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OBITUARIES : Boris Yefimov, 1900 - 2008

Cartoonist lampooned Soviet Union's enemies

October 02, 2008|From Times Staff and Wire Reports

MOSCOW — Celebrated political cartoonist Boris Yefimov, who drew brutally satirical images of the Soviet Union's foes in the service of Josef Stalin, died Wednesday. He was 108.

Yefimov's death was given wide coverage on Russian state television. No cause was given.

His cartoons spanned virtually the entire history of the Communist state, from shortly after the 1917 revolution to the fall of the Soviet Union in 1991.

Among his most memorable drawings was one showing a wretched-looking Hitler, who is said to have ordered Yefimov shot if the Nazis captured Moscow during World War II. Instead, Yefimov was sent after the war to the Nuremberg trials to draw the Nazis as they faced justice.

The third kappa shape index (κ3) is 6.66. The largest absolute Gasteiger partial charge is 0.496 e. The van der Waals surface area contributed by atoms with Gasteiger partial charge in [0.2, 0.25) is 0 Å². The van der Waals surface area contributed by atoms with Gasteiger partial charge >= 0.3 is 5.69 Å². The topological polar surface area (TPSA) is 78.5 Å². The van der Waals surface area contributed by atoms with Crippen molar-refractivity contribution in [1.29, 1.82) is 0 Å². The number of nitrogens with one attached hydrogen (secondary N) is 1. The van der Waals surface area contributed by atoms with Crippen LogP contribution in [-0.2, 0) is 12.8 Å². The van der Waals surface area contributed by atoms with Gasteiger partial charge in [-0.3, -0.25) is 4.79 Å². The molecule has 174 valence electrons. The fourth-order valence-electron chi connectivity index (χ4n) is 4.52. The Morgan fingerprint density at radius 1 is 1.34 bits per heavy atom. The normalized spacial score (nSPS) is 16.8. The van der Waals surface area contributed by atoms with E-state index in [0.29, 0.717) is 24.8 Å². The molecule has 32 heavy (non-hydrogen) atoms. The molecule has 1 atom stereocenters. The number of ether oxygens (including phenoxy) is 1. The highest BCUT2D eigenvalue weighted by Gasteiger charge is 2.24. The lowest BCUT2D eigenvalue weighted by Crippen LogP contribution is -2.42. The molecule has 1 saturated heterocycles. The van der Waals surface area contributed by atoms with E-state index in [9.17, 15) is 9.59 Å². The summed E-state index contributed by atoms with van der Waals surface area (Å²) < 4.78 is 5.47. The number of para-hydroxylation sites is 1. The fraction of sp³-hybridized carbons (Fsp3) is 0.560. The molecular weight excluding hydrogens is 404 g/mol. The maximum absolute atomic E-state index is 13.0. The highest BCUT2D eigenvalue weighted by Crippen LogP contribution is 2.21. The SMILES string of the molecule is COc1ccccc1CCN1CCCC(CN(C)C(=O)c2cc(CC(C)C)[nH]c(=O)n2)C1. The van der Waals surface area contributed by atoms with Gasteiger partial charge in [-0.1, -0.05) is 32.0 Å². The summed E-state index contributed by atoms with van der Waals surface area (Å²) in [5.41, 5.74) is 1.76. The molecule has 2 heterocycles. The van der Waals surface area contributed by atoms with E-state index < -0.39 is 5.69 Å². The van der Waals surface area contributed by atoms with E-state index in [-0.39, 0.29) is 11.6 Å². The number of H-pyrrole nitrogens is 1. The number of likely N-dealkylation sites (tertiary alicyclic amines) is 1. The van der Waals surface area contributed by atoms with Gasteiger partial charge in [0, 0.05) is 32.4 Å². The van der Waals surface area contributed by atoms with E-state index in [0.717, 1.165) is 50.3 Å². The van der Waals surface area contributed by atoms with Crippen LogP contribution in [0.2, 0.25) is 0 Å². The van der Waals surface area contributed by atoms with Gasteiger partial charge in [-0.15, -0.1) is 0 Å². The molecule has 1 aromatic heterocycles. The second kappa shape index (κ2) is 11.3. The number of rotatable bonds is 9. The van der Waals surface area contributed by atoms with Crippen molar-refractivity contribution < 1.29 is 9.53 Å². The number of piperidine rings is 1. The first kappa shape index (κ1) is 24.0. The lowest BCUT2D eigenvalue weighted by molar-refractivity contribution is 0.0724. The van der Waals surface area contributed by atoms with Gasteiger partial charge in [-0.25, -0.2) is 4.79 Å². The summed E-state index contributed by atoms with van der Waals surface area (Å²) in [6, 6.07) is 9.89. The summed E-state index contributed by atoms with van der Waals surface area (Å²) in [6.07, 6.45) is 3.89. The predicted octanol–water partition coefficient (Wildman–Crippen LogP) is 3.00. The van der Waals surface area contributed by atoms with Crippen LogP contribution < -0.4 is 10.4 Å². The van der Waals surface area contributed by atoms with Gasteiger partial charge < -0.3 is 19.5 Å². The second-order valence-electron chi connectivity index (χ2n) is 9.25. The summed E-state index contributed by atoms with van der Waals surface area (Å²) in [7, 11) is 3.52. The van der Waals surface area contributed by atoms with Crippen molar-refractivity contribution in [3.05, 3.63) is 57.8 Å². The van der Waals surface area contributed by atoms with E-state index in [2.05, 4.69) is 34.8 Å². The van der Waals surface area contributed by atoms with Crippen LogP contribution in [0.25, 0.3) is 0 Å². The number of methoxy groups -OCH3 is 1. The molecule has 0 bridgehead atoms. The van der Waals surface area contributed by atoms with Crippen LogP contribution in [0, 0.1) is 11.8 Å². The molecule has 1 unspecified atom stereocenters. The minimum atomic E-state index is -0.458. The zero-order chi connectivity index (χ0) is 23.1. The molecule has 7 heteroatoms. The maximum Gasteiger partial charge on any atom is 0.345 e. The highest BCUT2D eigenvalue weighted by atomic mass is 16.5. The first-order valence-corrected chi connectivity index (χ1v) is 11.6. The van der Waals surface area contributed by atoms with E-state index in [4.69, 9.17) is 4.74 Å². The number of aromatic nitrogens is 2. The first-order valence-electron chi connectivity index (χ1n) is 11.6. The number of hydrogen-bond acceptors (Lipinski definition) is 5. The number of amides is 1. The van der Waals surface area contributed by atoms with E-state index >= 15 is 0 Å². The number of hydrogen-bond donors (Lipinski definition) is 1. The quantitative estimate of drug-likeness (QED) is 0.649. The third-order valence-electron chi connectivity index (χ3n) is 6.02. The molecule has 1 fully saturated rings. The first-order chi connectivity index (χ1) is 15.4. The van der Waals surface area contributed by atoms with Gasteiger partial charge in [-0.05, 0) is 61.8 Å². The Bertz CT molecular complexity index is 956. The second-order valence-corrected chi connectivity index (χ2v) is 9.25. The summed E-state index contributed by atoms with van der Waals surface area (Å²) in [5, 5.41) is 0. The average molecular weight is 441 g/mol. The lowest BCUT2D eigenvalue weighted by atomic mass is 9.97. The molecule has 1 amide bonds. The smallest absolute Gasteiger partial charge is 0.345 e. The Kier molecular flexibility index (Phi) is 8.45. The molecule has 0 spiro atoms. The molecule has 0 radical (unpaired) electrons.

Yefimov also turned his pen against the United States. His Cold War drawings portrayed Uncle Sam and American leaders as warmongers and money-grubbing capitalists.

In his later years, he told the story of Stalin personally ordering him in 1947 to draw U.S. Gen. Dwight D. Eisenhower arriving with a large army to claim the North Pole. Stalin made his own corrections to the cartoon, in red crayon.

Yefimov acknowledged ambivalence about his role as Stalin's helper, but he expressed great pride in his historic role.

"As for Stalin's relationship to me, I can't complain," Yefimov told The Times in 2000.

"I received two Stalin prizes. In those days, that was no trifle. . . . He was a villain. He murdered many innocent people. A dreadful man! But still, a certain human logic wins out. He is also the person who granted me my life, my freedom, my work."

Yefimov's birthday was Sunday. He was born in 1900 in Kiev, the second son of a Jewish shoemaker. He grew up in what is now Poland before returning to Ukraine during World War I.

He worked as a secretary in the military publishing department for the Bolshevik regime before learning to draw cartoons.

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news.obits@latimes.com

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